|Chee Keong Cheung:
Working with all of them absolutely helped and working as a director, you kind of have to adapt. You need everyone to understand your vision irrespective of the country you’re in, you need to bring everyone on the same page and you need to maximise time. Yet, this challenge of communication and different styles and approaches is universal, in any country that can happen and one needs to embrace that. As a director, the key is to convey your ideas to your team to create the environment to tell the story.
We shot for about two weeks in HK. It’s a different pace than in the UK. It was certainly an intense shoot and hopefully people will be impressed with what we achieved.
Mike Leeder and his Co-producer Ean Tang really made the HK shoot possible. As I mentioned earlier, they brought so many talented individuals together both in front and behind the camera and to have their experience and the experience of the crew for the film was great. Henry Chung has a great eye. The HK sequences he photographed were very visual and vibrant.
I noticed, when you live in London, you take London for granted. So often you don’t tend to show all of London or maybe forget to in a film. In HK, I wanted to film these big exteriors [representative of the HK cityscape], yet similar, for people living in HK, it’s just HK so maybe to some degree they also take it for granted.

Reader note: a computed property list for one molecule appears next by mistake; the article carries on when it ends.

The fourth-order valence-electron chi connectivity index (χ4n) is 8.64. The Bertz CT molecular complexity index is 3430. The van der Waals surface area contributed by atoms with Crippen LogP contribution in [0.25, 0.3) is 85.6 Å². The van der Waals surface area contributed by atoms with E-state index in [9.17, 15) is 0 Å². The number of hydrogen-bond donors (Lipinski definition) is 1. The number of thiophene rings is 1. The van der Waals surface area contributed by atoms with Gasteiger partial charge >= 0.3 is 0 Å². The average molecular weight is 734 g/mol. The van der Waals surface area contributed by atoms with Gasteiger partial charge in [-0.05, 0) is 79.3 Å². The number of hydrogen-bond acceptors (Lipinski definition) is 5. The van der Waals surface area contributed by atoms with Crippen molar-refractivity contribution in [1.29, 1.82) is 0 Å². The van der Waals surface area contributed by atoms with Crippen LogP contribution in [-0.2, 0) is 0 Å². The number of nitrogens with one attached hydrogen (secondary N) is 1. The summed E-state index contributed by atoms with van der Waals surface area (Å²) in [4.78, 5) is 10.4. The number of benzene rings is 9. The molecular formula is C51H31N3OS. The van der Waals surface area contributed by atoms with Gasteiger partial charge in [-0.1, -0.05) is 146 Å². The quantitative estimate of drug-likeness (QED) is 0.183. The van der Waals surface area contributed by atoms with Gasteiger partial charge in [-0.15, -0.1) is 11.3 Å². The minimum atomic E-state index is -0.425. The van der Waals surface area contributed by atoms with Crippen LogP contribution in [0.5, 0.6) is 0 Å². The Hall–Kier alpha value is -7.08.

When I was in HK, I would see a location, like a rooftop or a street and would go “OK, we don’t need any dressing here.” The place [itself] adds some production value. Like someone in the street pushing a trolley, I like to keep that on camera, rather than clearing it. From my point of view, that’s what made the film more fresh and unique. As a director I always look at ways to maximise what is available and also give the film more production value and make the film look bigger than it is. When working with a limited budget this is particularly important and you want to show off the diverse and eclectic mix of locations.